Decrease in walking speed predicts future OA risk
medwireNews: Results from an Osteoarthritis Initiative study suggest that people whose walking speed slows down over a 1-year period have an increased risk for developing knee osteoarthritis (OA) over the following 2 years compared with those who maintain a consistent pace.
“Walking speed is a readily observable and stable objective measure of physical function,” explain Mackenzie Herzog, from the University of North Carolina at Chapel Hill in the USA, and fellow researchers.
“Habitual walking speed is typically a stable measure that only varies 1% per decade on average until individuals reach about 62 years of age,” they add.
The team analyzed data from 1460 participants with a mean age of 59 years who did not have OA at baseline, of whom 122 were diagnosed with radiographic knee OA over 2 years of follow-up.
Participants who developed OA experienced an average decrease in walking speed of 0.012 m/sec over 12 months, as measured by annual timed 20-m walk tests, whereas those who remained free of OA had an average increase in pace of 0.002 m/sec.
After controlling for age, body mass index, physical activity, and self-reported significant knee injury, these findings translate into an 8% relative increase in the risk for developing OA for every 0.1 m/sec decrease in walking speed over a 12-month period, report Herzog and team in The Journal of Rheumatology.
In subgroup analyses, these findings remained consistent in those who did not report a knee injury, but there was no association between decreasing walking speed and OA risk among those with a knee injury.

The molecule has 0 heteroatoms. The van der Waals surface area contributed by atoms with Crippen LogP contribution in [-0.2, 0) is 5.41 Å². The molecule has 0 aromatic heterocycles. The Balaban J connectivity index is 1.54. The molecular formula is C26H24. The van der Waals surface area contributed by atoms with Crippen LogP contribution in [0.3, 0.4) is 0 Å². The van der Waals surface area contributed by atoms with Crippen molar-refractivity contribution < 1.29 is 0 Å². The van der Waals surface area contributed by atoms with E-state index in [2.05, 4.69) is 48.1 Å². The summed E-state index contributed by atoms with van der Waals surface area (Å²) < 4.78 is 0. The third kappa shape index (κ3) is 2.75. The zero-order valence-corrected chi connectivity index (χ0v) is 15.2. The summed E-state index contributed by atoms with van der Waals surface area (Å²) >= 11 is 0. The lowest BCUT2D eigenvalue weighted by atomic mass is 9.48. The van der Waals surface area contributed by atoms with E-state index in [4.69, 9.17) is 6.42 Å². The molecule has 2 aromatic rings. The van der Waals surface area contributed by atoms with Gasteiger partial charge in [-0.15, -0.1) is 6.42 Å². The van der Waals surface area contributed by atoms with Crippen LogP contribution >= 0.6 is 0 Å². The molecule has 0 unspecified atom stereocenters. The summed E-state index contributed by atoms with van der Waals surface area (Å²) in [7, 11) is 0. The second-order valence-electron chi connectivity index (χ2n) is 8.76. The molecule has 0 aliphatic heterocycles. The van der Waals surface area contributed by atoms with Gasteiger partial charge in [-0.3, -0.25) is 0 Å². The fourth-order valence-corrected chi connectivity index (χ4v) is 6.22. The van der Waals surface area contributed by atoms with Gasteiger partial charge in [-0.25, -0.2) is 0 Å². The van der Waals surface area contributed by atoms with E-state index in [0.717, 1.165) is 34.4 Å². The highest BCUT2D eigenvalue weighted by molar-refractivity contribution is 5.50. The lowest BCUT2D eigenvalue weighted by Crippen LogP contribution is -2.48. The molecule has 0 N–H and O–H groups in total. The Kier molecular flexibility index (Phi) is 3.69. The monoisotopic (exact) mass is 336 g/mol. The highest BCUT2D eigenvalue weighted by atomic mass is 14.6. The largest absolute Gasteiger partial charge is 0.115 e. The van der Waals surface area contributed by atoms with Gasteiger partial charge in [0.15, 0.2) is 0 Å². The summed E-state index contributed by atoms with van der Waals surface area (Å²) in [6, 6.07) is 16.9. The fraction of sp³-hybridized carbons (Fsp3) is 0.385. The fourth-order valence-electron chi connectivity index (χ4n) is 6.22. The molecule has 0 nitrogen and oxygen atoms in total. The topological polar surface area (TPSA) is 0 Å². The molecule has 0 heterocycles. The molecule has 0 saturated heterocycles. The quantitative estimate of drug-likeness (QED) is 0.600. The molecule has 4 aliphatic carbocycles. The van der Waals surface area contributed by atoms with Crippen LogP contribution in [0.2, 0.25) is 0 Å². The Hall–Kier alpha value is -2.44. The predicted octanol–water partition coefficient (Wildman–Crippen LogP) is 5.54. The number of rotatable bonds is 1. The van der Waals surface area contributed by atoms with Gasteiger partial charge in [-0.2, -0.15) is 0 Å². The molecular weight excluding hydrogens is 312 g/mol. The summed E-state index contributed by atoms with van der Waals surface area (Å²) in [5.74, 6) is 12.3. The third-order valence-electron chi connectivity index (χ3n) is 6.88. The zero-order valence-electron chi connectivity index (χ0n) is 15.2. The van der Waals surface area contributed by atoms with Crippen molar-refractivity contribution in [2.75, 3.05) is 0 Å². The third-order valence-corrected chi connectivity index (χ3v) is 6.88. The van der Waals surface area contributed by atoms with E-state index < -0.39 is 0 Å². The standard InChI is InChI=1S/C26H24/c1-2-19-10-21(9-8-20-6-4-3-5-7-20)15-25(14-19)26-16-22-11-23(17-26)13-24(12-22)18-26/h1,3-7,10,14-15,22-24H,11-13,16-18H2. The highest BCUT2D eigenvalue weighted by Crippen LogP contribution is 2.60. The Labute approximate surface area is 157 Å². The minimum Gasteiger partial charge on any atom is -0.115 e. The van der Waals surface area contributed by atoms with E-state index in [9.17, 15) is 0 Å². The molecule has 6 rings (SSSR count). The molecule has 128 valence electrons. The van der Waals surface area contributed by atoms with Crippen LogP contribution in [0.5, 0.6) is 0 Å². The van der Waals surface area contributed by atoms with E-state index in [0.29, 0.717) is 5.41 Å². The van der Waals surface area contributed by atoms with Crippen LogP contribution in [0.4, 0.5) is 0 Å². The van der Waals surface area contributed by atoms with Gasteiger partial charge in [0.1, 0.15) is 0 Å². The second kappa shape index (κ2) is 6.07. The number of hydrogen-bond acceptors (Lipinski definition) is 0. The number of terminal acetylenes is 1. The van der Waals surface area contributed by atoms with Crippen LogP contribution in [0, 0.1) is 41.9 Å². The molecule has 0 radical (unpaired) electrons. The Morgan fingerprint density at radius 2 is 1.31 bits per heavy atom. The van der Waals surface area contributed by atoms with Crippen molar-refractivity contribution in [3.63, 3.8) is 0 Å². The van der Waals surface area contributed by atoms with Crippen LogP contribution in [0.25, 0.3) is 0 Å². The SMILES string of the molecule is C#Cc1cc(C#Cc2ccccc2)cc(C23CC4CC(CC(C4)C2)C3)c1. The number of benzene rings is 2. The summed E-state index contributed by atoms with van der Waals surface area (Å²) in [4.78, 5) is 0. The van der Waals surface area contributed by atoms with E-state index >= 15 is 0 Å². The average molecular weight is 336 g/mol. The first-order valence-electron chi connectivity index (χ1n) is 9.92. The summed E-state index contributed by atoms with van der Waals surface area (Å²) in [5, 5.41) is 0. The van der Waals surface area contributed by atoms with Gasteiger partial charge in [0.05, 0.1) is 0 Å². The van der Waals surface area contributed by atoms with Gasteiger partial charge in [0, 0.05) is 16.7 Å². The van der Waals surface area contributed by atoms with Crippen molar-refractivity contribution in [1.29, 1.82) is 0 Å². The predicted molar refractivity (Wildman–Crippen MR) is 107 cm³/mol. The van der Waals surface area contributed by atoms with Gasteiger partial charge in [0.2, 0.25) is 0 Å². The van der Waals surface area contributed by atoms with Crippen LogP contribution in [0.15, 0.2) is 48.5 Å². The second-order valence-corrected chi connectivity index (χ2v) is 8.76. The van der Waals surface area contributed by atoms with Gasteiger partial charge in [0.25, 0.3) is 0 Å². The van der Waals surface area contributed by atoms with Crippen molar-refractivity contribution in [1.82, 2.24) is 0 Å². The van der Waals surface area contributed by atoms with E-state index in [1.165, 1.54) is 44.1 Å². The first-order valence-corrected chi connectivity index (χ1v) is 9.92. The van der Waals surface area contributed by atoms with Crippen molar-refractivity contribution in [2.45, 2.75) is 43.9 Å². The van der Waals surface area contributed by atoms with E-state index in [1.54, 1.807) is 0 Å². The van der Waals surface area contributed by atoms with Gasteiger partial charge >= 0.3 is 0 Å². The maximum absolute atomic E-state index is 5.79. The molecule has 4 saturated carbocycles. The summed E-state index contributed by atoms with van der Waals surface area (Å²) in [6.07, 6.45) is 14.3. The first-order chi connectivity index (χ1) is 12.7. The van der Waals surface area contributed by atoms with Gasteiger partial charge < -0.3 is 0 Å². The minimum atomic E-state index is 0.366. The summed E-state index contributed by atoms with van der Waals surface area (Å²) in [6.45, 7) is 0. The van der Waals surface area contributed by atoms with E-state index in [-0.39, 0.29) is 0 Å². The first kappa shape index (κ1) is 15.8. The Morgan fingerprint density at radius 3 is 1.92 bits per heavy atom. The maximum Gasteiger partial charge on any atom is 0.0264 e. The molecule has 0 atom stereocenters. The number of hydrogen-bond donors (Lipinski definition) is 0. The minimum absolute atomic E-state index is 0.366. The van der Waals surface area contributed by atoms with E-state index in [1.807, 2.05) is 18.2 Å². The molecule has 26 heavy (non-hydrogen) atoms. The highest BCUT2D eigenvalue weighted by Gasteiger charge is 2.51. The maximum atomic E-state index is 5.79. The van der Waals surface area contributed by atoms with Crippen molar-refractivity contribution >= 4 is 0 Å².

“Therefore, a simple, repeated 20-m walk test, which could be easily evaluated during annual clinical examinations, could be used to indicate increased risk of developing [radiographic knee OA] within the following 2 years, particularly among adults without a reported knee injury,” say the study authors.
They note that the mechanisms linking slower walking speeds and OA risk remain unknown, and that further research is needed to establish whether slower walking pace “is an early indicator of prevalent OA or a causal component of its development.”
Nevertheless, they believe that their results “are meaningful because these data may be used to develop an early clinical indicator of patients who are at risk for developing [radiographic knee OA] before structural joint changes are detected radiographically.”
And the team concludes that early identification of high-risk patients “would allow for medical providers to implement early interventions to maximize joint health.”
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